IBAMA changes the way TCFA is calculated

In brief
IBAMA established a new way of calculating the Environmental Control and Inspection Fee (TCFA) and, as of the first quarter of 2024, the economic size to be declared by subsidiaries will be the economic size of the parent company and the subsidiary jointly, considering the annual gross income of the legal entity as a whole for the basis for calculating this fee. The legal deadline for payment of the first installment of the TCFA was April 5.

For a better understanding of the changes applied by IBAMA and the impacts on taxpayers, we provide below details on the concept of the TCFA and how IBAMA previously applied the tax.

Further details
  1. General information on TCFA and calculation of the amount up to 2023

The TCFA is a fee charged for the regular exercise of the environmental authorities’ police powers to control and supervise potentially polluting activities and the use of natural resources. In general, any individual or legal entity that carries out a potentially polluting activity and/or uses the natural resources listed in Annex VIII of Federal Law No. 6.938/1981, or in Annex I of Normative Instruction No. 06/2013, must pay the TCFA on a quarterly basis.

The amount of the TCFA is defined by the degree of polluting potential and the economic size of the enterprise, and can vary from R$128.90 to R$5,796.73. The information is provided by the taxpayer themselves from their registration in IBAMA’s Federal Technical Register of Potentially Polluting Activities and Users of Environmental Resources (“CTF/APP”).

Previously, for legal entities with head offices and branches, size was determined based on the gross annual income of each individual establishment. In this way, branches with minimal turnover paid the minimum amount for the TCFA, even if their head office and/or other branches were large.

The TCFA is calculated on the last working day of each quarter and payment must be made by the fifth working day of the following month. Thus, for the first quarter of 2024, payment should have been done by April 5th.

  1. Change of understanding resulting from Opinion No. 01/2023/DITRIB/PFE-IBAMA-SEDE/PGF/AGU and IBAMA Ordinance No. 260/2023

From 2024 onwards, the economic size to be declared by subsidiaries will be that of the head office and the subsidiary jointly, considering the annual gross income of the legal entity as a whole for the basis of calculating the fee. The change in understanding about the calculation of the TCFA occurred in the context of an administrative process that discussed the assessment of a company in the road transport sector, in which IBAMA identified a divergence in the size of the company declared in the CTF/APP and that registered with the Federal Revenue Service.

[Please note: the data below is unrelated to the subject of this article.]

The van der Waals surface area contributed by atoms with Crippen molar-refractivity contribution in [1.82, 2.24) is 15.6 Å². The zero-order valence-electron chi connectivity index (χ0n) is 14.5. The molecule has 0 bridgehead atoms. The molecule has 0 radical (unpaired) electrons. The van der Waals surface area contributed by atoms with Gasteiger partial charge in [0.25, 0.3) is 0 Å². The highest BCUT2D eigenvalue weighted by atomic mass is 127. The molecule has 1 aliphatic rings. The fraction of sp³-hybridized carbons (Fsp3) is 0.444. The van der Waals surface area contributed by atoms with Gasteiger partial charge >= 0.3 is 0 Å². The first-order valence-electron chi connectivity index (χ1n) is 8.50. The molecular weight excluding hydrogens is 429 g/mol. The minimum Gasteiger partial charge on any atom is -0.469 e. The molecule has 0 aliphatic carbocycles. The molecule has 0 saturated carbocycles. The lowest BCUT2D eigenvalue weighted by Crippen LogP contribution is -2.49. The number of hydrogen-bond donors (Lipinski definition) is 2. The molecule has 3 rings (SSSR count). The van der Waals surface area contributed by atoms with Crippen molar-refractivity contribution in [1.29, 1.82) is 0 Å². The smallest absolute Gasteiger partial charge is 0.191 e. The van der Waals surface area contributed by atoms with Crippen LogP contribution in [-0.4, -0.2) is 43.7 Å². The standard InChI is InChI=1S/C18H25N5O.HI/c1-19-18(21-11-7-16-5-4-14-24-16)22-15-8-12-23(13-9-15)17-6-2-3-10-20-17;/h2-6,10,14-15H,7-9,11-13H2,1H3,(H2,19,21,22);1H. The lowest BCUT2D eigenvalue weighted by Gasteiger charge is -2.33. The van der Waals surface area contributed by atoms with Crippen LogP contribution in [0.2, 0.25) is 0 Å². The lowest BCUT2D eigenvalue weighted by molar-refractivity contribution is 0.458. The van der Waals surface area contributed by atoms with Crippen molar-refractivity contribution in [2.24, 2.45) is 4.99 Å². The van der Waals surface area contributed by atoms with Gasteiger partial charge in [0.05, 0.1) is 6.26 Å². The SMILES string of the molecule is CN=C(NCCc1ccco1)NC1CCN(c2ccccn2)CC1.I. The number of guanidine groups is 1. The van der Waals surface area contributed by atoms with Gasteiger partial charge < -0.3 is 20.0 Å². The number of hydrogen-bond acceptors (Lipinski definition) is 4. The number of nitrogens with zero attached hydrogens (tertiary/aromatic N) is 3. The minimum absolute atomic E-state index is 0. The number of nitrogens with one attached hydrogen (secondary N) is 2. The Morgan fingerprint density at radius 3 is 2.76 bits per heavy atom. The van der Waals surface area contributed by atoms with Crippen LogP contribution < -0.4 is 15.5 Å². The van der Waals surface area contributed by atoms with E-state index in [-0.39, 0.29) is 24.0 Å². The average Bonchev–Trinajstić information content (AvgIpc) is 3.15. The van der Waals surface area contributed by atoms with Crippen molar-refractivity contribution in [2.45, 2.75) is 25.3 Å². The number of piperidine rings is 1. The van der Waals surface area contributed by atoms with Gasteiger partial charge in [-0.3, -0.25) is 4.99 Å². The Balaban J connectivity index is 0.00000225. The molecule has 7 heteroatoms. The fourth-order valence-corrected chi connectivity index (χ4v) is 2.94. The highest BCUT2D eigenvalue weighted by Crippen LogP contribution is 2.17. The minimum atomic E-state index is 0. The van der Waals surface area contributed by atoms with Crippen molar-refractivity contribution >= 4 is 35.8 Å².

In Opinion No. 01/2023/DITRIB/PFE-IBAMA-SEDE/PGF/AGU, issued in the case file, the Specialized Federal Prosecutor’s Office at IBAMA stated that, although they have administrative and operational autonomy for inspection purposes, the branches do not have legal autonomy, since there is a relationship of dependence between the CNPJ of the branches and that of the head office. It therefore concluded that, for the purposes of calculating the TCFA, the definition of economic size should consider the gross income of the legal entity as a whole (head office and branches together), and that this understanding should be applied from the first quarter of 2024.

As a result of this new understanding, on December 20, 2023, IBAMA published IBAMA Ordinance No. 260/2023, which provided for the rectification of the size declared by the TCFA taxpayer.

  1. Impact on taxpayers

The impact of this change could be significant, since subsidiaries that were previously considered small may, based on an assessment of their joint gross income with the other establishments in the same group, be characterized as medium or large, which will result in an increase in the amount of TCFA owed to the establishment. According to the Ordinance, legal entities whose economic size has changed must rectify the size declared for the 2024 financial year before IBAMA, by submitting the respective supporting documents.

IBAMA proceeded to change its understanding of the calculation of the TCFA without any change having been made to the law that instituted the TCFA, which is already resulting in questions being raised before the Judiciary by some companies.

This is because the IBAMA Ordinance, in the way it was issued, ended up distorting the way fees are collected, since the law is clear in providing that the value of the TCFA, even if per establishment, will be based on the degree of use of natural resources (small, medium or high), and on the size of the company.

In this sense, it is possible to argue that the Ordinance offends the principle of legality, as it provides for a calculation method that differs from the law, as well as distorting the concept of the retributiveness of the value of the fee, since this must always respect a correlation between the requirement and the inspection activity being carried out.

In this regard, there are already rulings against the TCFA increase. The Federal Courts of São Paulo and Minas Gerais have already granted injunctions in writs of mandamus to set aside the increase in the TCFA as provided for in item “b” of item II of article 13 of IBAMA Ordinance No. 260/2023, and for the plaintiffs to pay the TCFA in 2024 and subsequent years, taking into account the turnover of each subsidiary.

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